In a report published on January 2021, Inspector General for Afghanistan Reconstruction said, that after the collapse of the Taliban regime, cash smuggling out of Afghanistan has become a serious concern.

“Since the collapse of the Taliban regime in 2001, cash smuggling out of Afghanistan’s international air and land ports has been a concern for the Afghan government, the United States, and the international community. A 2011 Congressional Research Service study estimated that up to $4.5 billion was smuggled out of the country in a single year. According to a 2015 study by Integrity Watch Afghanistan, 65 percent of all cash leaving Afghanistan was “illegally earned, transferred” or used. A significant portion of that cash is tied to the opium trade, of which Afghanistan produced 84 percent of the world’s supply from 2015 to 2020. Up to 85 percent of this poppy production occurs in areas controlled or influenced by the Taliban, and the drug trade finances as much as half of the group’s activities in Afghanistan”. John F. Sopko Special Inspector for Afghanistan Reconstruction indicated.

SIGAR tweeted that VIP passengers go through six checkpoints and inspection sited, while and that VVIPS are not screened at all.

According to the report between 2018 and 2019 custom officials have stopped 9 individuals suspected of smuggling cash out of Afghanistan, but only 2 of the cases were completely solved.

SIGAR report indicates that VIP passengers are directly transported to the VIP terminal, bypassing the first four inspection sites.

VIP terminal makes travelers skip security stages that a non-VIP traveler must go through before boarding.

Very very important people (VVIP) passengers mostly bypass all security procedures, as they are given the privilege to be dropped on the tarmac near the planes.

It is reported that the VIP terminal does not have a customs office, money counting machines, customs declaration forms, and even the area has no signs of letting the passengers know about the cash declaration requirement, threshold, or export limitation rules.


Officials in the airport said, that VIP/VVIP passengers carry more than $10,000 an amount of below $20,000 exporting limits and that the money is counted in the non-VIP terminal counter, but the team could not determine whether custom rules are being enforced at the airport.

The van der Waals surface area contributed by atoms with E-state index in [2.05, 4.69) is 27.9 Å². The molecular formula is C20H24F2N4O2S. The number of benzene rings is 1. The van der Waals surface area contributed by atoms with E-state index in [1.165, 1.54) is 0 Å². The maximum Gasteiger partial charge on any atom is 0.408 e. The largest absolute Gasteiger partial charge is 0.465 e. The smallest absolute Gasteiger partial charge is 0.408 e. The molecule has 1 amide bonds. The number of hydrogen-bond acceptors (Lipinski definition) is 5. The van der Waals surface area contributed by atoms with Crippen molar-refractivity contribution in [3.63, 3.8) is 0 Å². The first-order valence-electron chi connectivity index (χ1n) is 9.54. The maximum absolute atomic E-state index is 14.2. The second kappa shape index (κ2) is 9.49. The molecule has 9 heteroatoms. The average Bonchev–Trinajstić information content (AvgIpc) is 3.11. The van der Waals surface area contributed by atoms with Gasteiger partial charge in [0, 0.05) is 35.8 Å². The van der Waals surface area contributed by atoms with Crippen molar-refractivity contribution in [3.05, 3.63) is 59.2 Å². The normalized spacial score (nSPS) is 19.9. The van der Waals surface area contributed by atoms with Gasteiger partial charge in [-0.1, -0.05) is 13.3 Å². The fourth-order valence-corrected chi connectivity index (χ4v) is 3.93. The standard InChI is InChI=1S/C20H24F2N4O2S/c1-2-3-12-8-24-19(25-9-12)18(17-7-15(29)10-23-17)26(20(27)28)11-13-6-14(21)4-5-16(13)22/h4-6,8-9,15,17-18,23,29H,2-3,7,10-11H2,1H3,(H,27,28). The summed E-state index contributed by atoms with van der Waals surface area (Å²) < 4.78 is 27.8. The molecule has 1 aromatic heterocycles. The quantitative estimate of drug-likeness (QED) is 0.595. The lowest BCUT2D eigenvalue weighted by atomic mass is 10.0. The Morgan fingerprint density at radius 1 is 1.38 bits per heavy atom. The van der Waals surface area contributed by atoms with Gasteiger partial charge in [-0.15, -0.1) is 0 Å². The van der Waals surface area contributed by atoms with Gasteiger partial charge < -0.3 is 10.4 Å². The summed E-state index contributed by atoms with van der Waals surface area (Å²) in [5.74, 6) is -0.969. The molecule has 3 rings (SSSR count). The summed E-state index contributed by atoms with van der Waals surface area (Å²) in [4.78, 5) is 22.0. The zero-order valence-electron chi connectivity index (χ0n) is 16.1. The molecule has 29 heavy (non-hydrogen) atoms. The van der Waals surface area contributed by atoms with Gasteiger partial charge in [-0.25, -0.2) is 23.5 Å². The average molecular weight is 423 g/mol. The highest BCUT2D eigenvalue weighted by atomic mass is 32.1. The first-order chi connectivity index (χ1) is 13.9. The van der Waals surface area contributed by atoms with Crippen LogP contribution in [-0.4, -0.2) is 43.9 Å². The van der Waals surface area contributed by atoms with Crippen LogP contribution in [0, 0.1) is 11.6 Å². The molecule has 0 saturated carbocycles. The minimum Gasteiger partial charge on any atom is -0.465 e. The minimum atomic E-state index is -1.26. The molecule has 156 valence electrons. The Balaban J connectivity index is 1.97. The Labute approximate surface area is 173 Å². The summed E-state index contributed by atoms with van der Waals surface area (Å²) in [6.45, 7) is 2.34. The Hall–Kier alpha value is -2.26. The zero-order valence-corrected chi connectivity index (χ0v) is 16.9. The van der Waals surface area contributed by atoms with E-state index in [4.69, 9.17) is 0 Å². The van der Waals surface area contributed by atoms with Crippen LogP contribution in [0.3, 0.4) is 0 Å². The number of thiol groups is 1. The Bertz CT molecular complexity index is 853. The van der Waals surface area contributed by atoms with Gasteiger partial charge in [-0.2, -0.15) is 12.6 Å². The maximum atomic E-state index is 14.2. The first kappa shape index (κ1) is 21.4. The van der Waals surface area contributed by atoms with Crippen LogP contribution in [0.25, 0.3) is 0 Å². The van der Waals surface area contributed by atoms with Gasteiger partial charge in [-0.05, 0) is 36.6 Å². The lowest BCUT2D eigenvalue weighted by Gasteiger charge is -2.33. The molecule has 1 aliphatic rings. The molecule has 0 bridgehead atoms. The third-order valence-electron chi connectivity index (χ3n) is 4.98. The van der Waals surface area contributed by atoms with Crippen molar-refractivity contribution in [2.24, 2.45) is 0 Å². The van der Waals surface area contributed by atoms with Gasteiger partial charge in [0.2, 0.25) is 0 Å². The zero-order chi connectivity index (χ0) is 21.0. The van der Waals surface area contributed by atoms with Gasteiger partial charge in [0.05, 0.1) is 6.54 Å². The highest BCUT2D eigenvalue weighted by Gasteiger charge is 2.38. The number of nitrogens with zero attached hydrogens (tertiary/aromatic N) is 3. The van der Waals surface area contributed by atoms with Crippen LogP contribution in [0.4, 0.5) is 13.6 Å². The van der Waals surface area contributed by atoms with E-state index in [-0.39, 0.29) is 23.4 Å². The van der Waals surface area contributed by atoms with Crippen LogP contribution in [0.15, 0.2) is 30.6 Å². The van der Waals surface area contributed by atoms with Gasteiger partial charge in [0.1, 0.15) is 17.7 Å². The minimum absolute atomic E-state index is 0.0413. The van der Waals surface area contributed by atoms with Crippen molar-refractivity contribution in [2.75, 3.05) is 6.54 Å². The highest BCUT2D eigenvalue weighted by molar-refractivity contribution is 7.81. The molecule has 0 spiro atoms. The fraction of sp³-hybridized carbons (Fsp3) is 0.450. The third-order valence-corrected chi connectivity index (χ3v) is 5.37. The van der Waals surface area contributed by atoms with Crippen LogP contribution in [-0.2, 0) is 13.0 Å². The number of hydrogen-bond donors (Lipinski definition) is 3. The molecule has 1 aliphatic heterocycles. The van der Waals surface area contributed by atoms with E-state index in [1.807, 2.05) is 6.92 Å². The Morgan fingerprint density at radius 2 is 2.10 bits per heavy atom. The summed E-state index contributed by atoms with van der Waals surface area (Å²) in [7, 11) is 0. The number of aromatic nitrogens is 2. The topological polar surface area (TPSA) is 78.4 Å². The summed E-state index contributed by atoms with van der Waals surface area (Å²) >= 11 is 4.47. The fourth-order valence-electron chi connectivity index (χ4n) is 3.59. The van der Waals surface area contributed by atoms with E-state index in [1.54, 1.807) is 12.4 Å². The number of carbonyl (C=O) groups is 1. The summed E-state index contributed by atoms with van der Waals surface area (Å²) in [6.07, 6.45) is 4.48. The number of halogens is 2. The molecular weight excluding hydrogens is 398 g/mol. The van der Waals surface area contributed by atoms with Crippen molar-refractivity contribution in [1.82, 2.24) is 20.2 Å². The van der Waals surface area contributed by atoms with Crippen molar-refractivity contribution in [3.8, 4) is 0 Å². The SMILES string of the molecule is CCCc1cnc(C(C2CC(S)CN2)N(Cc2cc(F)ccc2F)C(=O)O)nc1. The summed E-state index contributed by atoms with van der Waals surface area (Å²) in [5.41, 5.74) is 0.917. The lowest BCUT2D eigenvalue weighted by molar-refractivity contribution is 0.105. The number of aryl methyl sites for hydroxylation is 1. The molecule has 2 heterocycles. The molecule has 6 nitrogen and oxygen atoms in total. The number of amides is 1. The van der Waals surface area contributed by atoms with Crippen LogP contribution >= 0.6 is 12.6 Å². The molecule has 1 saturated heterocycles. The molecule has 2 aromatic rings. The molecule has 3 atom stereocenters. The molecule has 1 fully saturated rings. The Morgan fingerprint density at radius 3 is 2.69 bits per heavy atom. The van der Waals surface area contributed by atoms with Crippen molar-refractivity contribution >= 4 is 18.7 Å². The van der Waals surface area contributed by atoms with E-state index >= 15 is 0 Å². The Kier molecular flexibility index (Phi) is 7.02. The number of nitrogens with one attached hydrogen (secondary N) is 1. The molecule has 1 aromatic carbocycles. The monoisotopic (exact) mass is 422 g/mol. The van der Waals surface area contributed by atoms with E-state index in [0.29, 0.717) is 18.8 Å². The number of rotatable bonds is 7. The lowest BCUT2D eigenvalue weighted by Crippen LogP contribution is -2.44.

SIGAR findings show, that cash counting machines are not regularly used even though after they are installed, and are not connected to the internet, two of these machines were in the non-VIP passenger departure area, and a third was near the non-VIP entrance.

Following the inspection, it is reported that airport personnel in the departure area count not operate two of the money counting machines.

Only one Cash counting machine was operating only close to the arrival entrance, and strict cash control is required in the departure area a place mostly vulnerable to cash smuggling, SIGAR reported.

Afghan government could not reduce the flow of cash out of Afghanistan, at the Hamid Karzai international airport, and weakness in the inspections still requires a lot of work.

SIGAR suggested two actions for improving screening procedures at the Hamid Karzai International Airport:

“1. Fully integrate cash counting machines with functioning internet capability– into the normal customs process both at the non-VIP and VIP terminals to better ensure that all declared and detected currency is counted, and serial numbers captured, for use by the Financial Transactions and Reports Analysis Center of Afghanistan (FinTRACA) and its international partners”.

2. Strengthen controls at the VIP terminal by requiring all VIP and VVIP passengers to fill out customs declaration forms, and having airport staff count any cash declared and send serial numbers to FinTRACA”, SIGAR suggested.

SIGAR in its recent report indicated that customs officials rarely use the cash counting machines, and do not keep the record nor have sent serial number data to the authorities, adding that VIP and VVIP passengers having political influence were exempted from inspection procedures.

SIGAR reported, “We found that the cash counting machines had been installed, but are not in regular use or connected to the Internet. Two were in the non-VIP passengers’ departure area, and a third was near the non-VIP passengers’ arrival entrance. There were no cash counting machines in the VIP terminal. One of the Afghan officials present during our inspection said there have been a few instances of VIP/VVIPs transporting large amounts of cash out of the country, but “it rarely happens… as they are high officials and prestigious businessmen,” implying that they do not engage in cash smuggling. However, in August 2020, staff in the customs office reported to SIGAR that a member of Parliament in the VIP terminal tried to smuggle around 200,000 Euros (approximate value of $238,000) in cash out of the airport”.

Author


  • Mohammad Haroon Alim holds a BBA degree from Kardan University. He works as a sub-editor for Khaama Press.